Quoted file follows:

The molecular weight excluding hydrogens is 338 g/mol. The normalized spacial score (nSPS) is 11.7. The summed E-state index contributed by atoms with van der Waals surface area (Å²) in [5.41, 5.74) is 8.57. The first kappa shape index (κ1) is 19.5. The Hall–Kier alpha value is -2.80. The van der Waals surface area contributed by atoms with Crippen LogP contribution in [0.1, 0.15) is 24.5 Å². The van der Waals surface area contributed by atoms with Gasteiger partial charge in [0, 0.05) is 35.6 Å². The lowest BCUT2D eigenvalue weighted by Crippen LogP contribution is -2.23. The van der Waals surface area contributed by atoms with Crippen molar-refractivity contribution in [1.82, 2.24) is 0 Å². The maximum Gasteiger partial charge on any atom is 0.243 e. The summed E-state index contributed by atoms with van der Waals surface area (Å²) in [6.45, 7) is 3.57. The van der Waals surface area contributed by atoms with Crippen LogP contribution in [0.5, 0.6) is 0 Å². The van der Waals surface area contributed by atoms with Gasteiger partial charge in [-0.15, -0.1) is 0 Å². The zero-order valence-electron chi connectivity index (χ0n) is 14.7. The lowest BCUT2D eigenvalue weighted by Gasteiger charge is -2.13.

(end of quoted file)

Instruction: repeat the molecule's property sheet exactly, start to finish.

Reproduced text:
The molecular weight excluding hydrogens is 338 g/mol. The normalized spacial score (nSPS) is 11.7. The summed E-state index contributed by atoms with van der Waals surface area (Å²) in [5.41, 5.74) is 8.57. The first kappa shape index (κ1) is 19.5. The Hall–Kier alpha value is -2.80. The van der Waals surface area contributed by atoms with Crippen LogP contribution in [0.1, 0.15) is 24.5 Å². The van der Waals surface area contributed by atoms with Gasteiger partial charge in [0, 0.05) is 35.6 Å². The lowest BCUT2D eigenvalue weighted by Crippen LogP contribution is -2.23. The van der Waals surface area contributed by atoms with Crippen molar-refractivity contribution in [1.82, 2.24) is 0 Å². The maximum Gasteiger partial charge on any atom is 0.243 e. The summed E-state index contributed by atoms with van der Waals surface area (Å²) in [6.45, 7) is 3.57. The van der Waals surface area contributed by atoms with Crippen LogP contribution in [0.5, 0.6) is 0 Å². The van der Waals surface area contributed by atoms with Gasteiger partial charge in [-0.15, -0.1) is 0 Å². The zero-order valence-electron chi connectivity index (χ0n) is 14.7. The lowest BCUT2D eigenvalue weighted by Gasteiger charge is -2.13.